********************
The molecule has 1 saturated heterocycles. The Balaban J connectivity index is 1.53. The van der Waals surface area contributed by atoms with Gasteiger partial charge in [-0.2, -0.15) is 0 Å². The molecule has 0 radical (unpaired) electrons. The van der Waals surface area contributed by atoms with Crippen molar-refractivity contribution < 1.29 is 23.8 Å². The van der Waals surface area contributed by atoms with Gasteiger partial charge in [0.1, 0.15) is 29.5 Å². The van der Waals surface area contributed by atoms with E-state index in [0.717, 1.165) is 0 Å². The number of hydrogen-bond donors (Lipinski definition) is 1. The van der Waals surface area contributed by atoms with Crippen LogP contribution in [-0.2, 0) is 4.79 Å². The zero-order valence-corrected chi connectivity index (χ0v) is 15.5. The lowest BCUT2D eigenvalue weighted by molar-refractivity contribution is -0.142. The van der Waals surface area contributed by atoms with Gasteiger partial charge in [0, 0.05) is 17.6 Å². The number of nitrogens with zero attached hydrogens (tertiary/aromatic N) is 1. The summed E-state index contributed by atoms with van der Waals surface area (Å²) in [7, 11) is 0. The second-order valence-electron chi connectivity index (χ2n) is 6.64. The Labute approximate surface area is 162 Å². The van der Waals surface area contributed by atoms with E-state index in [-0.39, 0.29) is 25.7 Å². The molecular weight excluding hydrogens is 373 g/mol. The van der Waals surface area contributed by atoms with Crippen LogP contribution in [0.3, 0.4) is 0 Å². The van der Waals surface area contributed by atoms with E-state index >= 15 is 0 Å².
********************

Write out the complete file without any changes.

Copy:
The molecule has 1 saturated heterocycles. The Balaban J connectivity index is 1.53. The van der Waals surface area contributed by atoms with Gasteiger partial charge in [-0.2, -0.15) is 0 Å². The molecule has 0 radical (unpaired) electrons. The van der Waals surface area contributed by atoms with Crippen molar-refractivity contribution < 1.29 is 23.8 Å². The van der Waals surface area contributed by atoms with Gasteiger partial charge in [0.1, 0.15) is 29.5 Å². The van der Waals surface area contributed by atoms with E-state index in [0.717, 1.165) is 0 Å². The number of hydrogen-bond donors (Lipinski definition) is 1. The van der Waals surface area contributed by atoms with Crippen LogP contribution in [-0.2, 0) is 4.79 Å². The zero-order valence-corrected chi connectivity index (χ0v) is 15.5. The lowest BCUT2D eigenvalue weighted by molar-refractivity contribution is -0.142. The van der Waals surface area contributed by atoms with Gasteiger partial charge in [0, 0.05) is 17.6 Å². The number of nitrogens with zero attached hydrogens (tertiary/aromatic N) is 1. The summed E-state index contributed by atoms with van der Waals surface area (Å²) in [7, 11) is 0. The second-order valence-electron chi connectivity index (χ2n) is 6.64. The Labute approximate surface area is 162 Å². The van der Waals surface area contributed by atoms with E-state index in [-0.39, 0.29) is 25.7 Å². The molecular weight excluding hydrogens is 373 g/mol. The van der Waals surface area contributed by atoms with Crippen LogP contribution in [0.3, 0.4) is 0 Å². The van der Waals surface area contributed by atoms with E-state index >= 15 is 0 Å².